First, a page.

Pasta is a course of its own and might include gemelli with a trend du jour: Bolognese sauce made from vegetables rather than meat (in this case, carrots). Garnished with a Japanese accent — egg yolk poached in white soy sauce flavored with cherry blossom — and more dill than necessary, it’s nice enough. A greater comfort is found in two egg-size pasta shells swollen with shredded rabbit that’s been braised in milk and hit with lemon zest. A shower of green confetti (parsley) adds color to the sepia-toned pasta, which gets tucked into a little red casserole and draped with the braising milk, cooked down to a lovely, onion-sweetened sauce.

Puppy drum with grilled purple cauliflower. (Deb Lindsey/for The Washington Post)

Pink lady apples with grapefruit and miner’s lettuce. (Deb Lindsey/for The Washington Post)

The chef’s interest in food and immigration patterns explains some of his fusion ideas, like a Russian Korean stew pairing thin slices of fried pork belly, crisp with toasted rice flour, and button-size dumplings stuffed with zesty local pepperoni. The featured attractions share their bowl with a dashi sharpened with lime and kimchi juice. Complex? Da. Compelling? Ye.

All of Boden’s food is made with your eyes in mind. The recent beauty of the bunch was puppy drum, also known as redfish, set on an emerald pool of juiced, smoked greens and framed in grilled purple cauliflower. Ruffles of fried sliced sunchokes made for a jaunty garnish atop the firm, subtly sweet fish. As a server clears the course, my dining mate cracks, “I was just going to lick the plate.”

The portions are just the right size for someone who wants to taste a lot of things, but doesn’t want to be stuffed like a turkey in the process. And the wine list, nearly 100 bottles strong and respectfully inclusive of Virginia wineries, encourages diners to get out of their comfort zones. You can spend a lot here, for the better stuff, but you don’t have to. Many wines are $40 or less. (The “cellar” for some of the choices sends servers outside to fetch them. I told you the restaurant was small.)

Boden, in his 125-square-foot kitchen. (Deb Lindsey/for The Washington Post)

Boden admits to a love/hate relationship with his signature hamburger, presented on a metal tray with a catcher’s mitt of skin-on french fries. The popular staple costs $16, and some nights, every table seems to be ordering it. Considerable thought has gone into the patty, shaped from shoulder meat and brisket (“I’m a good Jewish boy”) that the chef breaks down and grinds himself. The rest of the details are no less impressive: onions smoked over charcoal, cheese from Appalachia, bread-and-butter squash pickles and Martin’s potato roll. With those kind of credentials, the chef has only himself to blame for any abundance of burgers.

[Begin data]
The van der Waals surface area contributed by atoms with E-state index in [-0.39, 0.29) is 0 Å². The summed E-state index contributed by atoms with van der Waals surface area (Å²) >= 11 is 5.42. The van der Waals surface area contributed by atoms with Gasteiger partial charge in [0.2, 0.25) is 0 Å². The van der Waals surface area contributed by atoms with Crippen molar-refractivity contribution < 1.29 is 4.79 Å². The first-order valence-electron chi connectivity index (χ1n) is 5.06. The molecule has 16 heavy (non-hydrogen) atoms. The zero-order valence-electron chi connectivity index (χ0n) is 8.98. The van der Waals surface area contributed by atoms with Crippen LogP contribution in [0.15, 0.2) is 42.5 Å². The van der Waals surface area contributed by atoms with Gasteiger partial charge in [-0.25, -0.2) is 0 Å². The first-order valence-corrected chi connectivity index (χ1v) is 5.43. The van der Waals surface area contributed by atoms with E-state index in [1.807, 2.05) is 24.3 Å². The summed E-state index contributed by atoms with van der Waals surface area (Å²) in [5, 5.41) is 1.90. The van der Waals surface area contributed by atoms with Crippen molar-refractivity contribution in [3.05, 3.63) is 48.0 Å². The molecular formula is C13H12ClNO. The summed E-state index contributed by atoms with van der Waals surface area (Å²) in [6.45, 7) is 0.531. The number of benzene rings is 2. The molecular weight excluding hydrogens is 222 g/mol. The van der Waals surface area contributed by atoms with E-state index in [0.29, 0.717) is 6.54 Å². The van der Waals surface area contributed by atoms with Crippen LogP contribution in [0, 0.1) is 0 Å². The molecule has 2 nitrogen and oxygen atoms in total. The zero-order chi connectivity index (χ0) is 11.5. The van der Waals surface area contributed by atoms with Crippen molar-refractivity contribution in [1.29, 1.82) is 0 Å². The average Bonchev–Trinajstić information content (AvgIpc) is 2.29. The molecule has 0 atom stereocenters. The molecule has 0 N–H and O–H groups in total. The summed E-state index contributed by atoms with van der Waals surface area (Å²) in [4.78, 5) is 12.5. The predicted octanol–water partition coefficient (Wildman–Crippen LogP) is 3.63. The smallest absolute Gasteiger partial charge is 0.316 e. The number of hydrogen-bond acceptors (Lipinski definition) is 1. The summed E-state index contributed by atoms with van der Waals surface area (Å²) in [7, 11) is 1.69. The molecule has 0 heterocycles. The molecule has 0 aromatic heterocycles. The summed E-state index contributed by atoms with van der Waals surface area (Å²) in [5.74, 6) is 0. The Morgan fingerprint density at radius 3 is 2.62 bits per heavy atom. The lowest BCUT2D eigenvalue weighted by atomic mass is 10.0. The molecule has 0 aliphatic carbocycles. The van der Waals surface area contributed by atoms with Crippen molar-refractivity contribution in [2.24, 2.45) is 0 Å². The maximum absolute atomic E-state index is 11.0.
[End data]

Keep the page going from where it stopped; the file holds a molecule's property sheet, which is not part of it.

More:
By now, you’re expecting other than creme brulee or chocolate cake for dessert. The Shack delivers. A bright Meyer lemon curd set off with sparkling red lime granita is just the sort of sweet you want after some of the restaurant’s richer dishes. Even the ice creams are cooler than most. When’s the last time you spotted chocolate fernet caramel or black persimmon sweet cream? I figured as much.

If this restaurant were in Washington, it would play to a full house every night and be the source of bragging rights a la Bad Saint and Rooster & Owl, among other great things in small packages.

Don’t shoot the messenger, but I’m compelled to tell you: Save for the hamburger, none of the above dishes may be around for your inspection. Boden changes his menu a bit each week, and completely every month. Given my encounters at the Shack, however, future customers are in for serious gratification, and a lesson: Don’t judge a restaurant by its cover, or even its interior.

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The Shack (Excellent) 105 S. Coalter St., Staunton, Va. 540-490-1961. Open: Dinner Wednesday through Sunday. Prices: Appetizers $10 to $15, main courses $22 to $32; three courses $50; four courses $60. Sound check: 78 decibels / Must speak with raised voice. Accessibility: The narrow dining room and tiny restroom are not wheelchair friendly.